For the Recorder
Published: 1/6/2023 6:11:06 PM
Modified: 1/6/2023 6:10:17 PM
What is great about you? Do you believe you are lovable, just as you are? Are you proud of having gotten through some struggles? Can you express your feelings and needs, and say “no” when needed? Do you believe you deserve to be happy?
You may have guessed that we are talking about self-esteem – how we value and perceive ourselves. Many of us focus on what we do not like about ourselves and do not put enough of a spotlight on our positive traits. Having negative, limiting beliefs about ourselves can leave us thinking we are just not “good enough.” This belief appears to be prevalent in epidemic proportions.
A colleague of mine attended a conference with top “successful” executives who were asked to state their core belief about themselves. Astonishingly, each one stated they did not feel “good enough.” Not feeling “good enough” seems to be a universal phenomenon that affects people from all walks of life. With societal messages that convey unreasonable standards for attractiveness, a perfect life, success, and what “normal” is, it is no wonder.
Why self-esteem matters
Our thoughts and feelings about ourselves play a huge part in so many aspects of life – our decisions, actions, aspirations, mental health and overall outlook. When it comes to relationships, how we treat others, and allow others to treat us, directly reflects the quality of our relationship with ourselves.
Where self-esteem comes from
Our family, school and social histories, as well as the cultures we live in, all shape our beliefs and feelings about ourselves. For example, if important emotional needs were not met in childhood (such as acceptance, kindness, respect, and to be heard and “seen”), we may be more vulnerable to having low self-esteem. This may take the form of negative self-talk, staying stuck in toxic relationships, comparing ourselves to others, believing we are undeserving, or people-pleasing.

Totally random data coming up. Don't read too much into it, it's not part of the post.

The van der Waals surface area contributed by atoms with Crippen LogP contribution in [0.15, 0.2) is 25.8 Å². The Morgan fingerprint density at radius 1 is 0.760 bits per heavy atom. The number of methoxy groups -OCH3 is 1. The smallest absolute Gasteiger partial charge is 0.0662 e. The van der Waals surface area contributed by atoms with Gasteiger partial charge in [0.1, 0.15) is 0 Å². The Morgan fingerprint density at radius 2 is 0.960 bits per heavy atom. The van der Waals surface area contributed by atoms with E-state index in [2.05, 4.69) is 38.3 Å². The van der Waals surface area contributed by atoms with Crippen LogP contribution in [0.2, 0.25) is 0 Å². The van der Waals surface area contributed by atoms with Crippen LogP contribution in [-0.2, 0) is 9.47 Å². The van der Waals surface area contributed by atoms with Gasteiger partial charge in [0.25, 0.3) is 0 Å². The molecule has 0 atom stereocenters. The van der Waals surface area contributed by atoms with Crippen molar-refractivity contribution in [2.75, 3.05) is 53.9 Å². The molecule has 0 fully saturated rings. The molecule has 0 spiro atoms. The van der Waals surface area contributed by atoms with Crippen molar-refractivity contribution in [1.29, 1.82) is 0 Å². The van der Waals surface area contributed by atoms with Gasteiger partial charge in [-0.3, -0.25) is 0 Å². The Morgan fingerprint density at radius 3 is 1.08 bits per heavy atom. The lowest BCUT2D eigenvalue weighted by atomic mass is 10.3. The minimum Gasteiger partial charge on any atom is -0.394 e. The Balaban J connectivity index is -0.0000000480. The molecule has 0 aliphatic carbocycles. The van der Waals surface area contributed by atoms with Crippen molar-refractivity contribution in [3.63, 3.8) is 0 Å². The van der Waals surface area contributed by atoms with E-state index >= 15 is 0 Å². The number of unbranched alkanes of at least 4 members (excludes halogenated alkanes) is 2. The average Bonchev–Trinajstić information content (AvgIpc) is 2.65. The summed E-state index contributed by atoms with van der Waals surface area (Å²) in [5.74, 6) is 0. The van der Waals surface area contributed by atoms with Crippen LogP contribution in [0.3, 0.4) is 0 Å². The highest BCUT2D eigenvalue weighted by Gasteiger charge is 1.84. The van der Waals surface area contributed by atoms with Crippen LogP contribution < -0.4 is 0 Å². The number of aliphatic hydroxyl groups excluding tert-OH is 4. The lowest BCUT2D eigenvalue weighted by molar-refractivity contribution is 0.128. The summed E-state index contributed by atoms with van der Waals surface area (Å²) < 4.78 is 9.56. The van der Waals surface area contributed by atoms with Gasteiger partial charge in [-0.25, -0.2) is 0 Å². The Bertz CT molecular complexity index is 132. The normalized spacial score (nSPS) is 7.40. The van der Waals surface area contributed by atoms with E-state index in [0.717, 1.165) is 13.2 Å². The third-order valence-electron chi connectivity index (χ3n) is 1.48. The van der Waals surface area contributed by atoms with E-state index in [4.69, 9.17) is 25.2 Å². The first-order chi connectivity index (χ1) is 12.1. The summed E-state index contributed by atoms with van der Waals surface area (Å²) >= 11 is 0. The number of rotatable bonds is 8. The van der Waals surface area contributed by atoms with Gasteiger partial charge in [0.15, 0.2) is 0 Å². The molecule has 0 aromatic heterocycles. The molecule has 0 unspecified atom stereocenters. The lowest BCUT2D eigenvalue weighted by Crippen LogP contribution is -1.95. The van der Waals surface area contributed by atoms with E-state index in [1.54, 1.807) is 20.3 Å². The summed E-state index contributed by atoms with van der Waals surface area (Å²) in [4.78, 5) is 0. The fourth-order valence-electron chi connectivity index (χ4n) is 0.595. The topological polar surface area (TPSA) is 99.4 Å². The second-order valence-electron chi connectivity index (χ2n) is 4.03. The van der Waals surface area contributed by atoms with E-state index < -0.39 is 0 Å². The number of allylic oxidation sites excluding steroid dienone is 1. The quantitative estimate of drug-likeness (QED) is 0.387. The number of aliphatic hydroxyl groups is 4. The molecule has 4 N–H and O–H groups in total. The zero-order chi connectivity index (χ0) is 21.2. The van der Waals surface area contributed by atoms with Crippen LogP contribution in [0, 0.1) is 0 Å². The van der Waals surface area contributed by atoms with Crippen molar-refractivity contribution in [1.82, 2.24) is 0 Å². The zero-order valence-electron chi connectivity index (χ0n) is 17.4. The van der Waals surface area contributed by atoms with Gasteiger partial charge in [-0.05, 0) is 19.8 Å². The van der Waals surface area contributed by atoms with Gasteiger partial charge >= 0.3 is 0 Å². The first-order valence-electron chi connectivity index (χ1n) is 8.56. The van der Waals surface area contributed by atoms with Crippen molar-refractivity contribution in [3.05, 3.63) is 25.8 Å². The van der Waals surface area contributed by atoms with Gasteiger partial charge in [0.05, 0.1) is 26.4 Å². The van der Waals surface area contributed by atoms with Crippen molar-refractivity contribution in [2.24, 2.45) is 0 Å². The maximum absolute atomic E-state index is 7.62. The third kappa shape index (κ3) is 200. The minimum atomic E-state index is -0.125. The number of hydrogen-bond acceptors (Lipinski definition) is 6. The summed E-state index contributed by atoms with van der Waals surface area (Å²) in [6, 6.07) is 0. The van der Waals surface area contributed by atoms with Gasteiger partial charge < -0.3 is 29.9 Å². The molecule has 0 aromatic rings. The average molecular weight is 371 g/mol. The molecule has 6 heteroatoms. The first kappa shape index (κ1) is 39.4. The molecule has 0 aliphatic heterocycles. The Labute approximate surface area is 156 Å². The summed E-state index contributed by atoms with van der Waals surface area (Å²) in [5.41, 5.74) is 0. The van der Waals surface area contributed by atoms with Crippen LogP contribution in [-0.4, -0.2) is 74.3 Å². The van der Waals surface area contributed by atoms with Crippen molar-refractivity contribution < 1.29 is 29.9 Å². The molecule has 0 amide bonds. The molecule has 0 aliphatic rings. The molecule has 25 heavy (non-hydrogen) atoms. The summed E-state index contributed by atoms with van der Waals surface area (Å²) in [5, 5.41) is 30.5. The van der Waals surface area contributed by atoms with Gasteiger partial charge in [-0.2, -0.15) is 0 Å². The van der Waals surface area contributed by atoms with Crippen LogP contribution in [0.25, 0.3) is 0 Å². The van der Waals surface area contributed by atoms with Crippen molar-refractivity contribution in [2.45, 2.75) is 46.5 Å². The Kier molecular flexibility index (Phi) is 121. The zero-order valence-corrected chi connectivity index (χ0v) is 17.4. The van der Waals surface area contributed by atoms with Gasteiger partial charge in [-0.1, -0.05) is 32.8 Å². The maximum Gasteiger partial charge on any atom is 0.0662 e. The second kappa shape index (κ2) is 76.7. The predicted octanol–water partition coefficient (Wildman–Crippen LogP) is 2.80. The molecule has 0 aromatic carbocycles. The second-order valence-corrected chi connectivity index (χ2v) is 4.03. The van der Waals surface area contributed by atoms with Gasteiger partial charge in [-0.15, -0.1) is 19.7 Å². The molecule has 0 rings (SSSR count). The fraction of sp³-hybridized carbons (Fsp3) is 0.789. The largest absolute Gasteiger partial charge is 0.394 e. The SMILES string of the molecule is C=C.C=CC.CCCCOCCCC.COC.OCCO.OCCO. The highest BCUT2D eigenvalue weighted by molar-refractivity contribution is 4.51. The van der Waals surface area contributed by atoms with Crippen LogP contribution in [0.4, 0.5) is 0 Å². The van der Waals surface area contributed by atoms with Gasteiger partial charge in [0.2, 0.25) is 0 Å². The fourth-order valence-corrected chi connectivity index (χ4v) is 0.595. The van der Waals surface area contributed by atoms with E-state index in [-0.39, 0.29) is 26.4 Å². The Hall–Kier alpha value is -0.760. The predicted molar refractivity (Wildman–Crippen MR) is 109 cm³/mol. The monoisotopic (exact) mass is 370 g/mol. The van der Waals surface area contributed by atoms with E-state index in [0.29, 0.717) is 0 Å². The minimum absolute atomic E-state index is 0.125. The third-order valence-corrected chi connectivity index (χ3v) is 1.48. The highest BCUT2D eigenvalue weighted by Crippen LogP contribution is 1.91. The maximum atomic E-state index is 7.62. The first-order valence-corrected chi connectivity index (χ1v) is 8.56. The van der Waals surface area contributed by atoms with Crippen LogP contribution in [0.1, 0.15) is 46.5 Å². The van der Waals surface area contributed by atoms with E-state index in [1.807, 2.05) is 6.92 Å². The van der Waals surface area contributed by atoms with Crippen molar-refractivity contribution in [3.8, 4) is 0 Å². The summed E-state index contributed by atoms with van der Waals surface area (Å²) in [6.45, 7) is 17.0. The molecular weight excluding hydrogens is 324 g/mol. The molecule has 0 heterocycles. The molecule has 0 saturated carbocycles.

If, on the other hand, we were raised in an atmosphere of unconditional love, acceptance and support, we are likely to feel positively about ourselves more of the time. Psychologist Carl Rogers, who coined the phrase “unconditional positive regard,” found this to be the foundation for self-esteem. He points out that when a child is pressured to meet unreasonable expectations, they are likely to perceive themselves as “not good enough.”
Ways to build more self-esteem
Remember: Nobody is perfect
Although no one is perfect, many of us find it difficult to tolerate our own “imperfections.” It may be hard to feel we are “good enough,” considering our shortcomings or mistakes. On a personal note, I spent years feeling badly about my difficulty staying on top of details and paperwork. I finally decided to accept that my brain doesn’t work in certain ways. Instead of continuing to feel embarrassed, I decided to accept my limitations. I acquired help with doing the things I find hard, tedious and tend to avoid. It truly is relieving to accept one’s imperfections. We all have them!
Stay away from destructive relationships